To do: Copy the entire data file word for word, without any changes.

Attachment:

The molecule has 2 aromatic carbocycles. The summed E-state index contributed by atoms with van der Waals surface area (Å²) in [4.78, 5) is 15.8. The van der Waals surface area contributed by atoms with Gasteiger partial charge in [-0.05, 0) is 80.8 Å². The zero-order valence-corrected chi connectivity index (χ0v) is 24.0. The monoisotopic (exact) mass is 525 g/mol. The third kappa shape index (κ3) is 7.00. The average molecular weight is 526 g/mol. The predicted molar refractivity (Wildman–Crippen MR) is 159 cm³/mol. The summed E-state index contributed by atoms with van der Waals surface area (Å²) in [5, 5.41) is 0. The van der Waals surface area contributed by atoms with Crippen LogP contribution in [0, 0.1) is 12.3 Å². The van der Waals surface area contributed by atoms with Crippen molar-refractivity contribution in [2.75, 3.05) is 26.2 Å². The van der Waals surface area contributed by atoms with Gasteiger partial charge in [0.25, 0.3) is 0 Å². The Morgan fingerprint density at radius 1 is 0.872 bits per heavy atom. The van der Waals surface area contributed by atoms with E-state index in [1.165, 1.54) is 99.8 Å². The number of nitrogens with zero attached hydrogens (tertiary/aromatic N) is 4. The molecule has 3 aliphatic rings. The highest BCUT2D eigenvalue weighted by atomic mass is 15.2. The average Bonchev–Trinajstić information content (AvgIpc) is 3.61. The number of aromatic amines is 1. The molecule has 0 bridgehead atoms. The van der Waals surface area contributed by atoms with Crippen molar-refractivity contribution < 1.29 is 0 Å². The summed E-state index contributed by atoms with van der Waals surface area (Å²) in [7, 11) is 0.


The molecule has 2 aromatic carbocycles. The summed E-state index contributed by atoms with van der Waals surface area (Å²) in [4.78, 5) is 15.8. The van der Waals surface area contributed by atoms with Gasteiger partial charge in [-0.05, 0) is 80.8 Å². The zero-order valence-corrected chi connectivity index (χ0v) is 24.0. The monoisotopic (exact) mass is 525 g/mol. The third kappa shape index (κ3) is 7.00. The average molecular weight is 526 g/mol. The predicted molar refractivity (Wildman–Crippen MR) is 159 cm³/mol. The summed E-state index contributed by atoms with van der Waals surface area (Å²) in [5, 5.41) is 0. The van der Waals surface area contributed by atoms with Crippen LogP contribution in [0, 0.1) is 12.3 Å². The van der Waals surface area contributed by atoms with Crippen molar-refractivity contribution in [2.75, 3.05) is 26.2 Å². The van der Waals surface area contributed by atoms with Gasteiger partial charge in [0.25, 0.3) is 0 Å². The Morgan fingerprint density at radius 1 is 0.872 bits per heavy atom. The van der Waals surface area contributed by atoms with E-state index in [1.165, 1.54) is 99.8 Å². The number of nitrogens with zero attached hydrogens (tertiary/aromatic N) is 4. The molecule has 3 aliphatic rings. The highest BCUT2D eigenvalue weighted by atomic mass is 15.2. The average Bonchev–Trinajstić information content (AvgIpc) is 3.61. The number of aromatic amines is 1. The molecule has 0 bridgehead atoms. The van der Waals surface area contributed by atoms with Crippen molar-refractivity contribution < 1.29 is 0 Å². The summed E-state index contributed by atoms with van der Waals surface area (Å²) in [7, 11) is 0.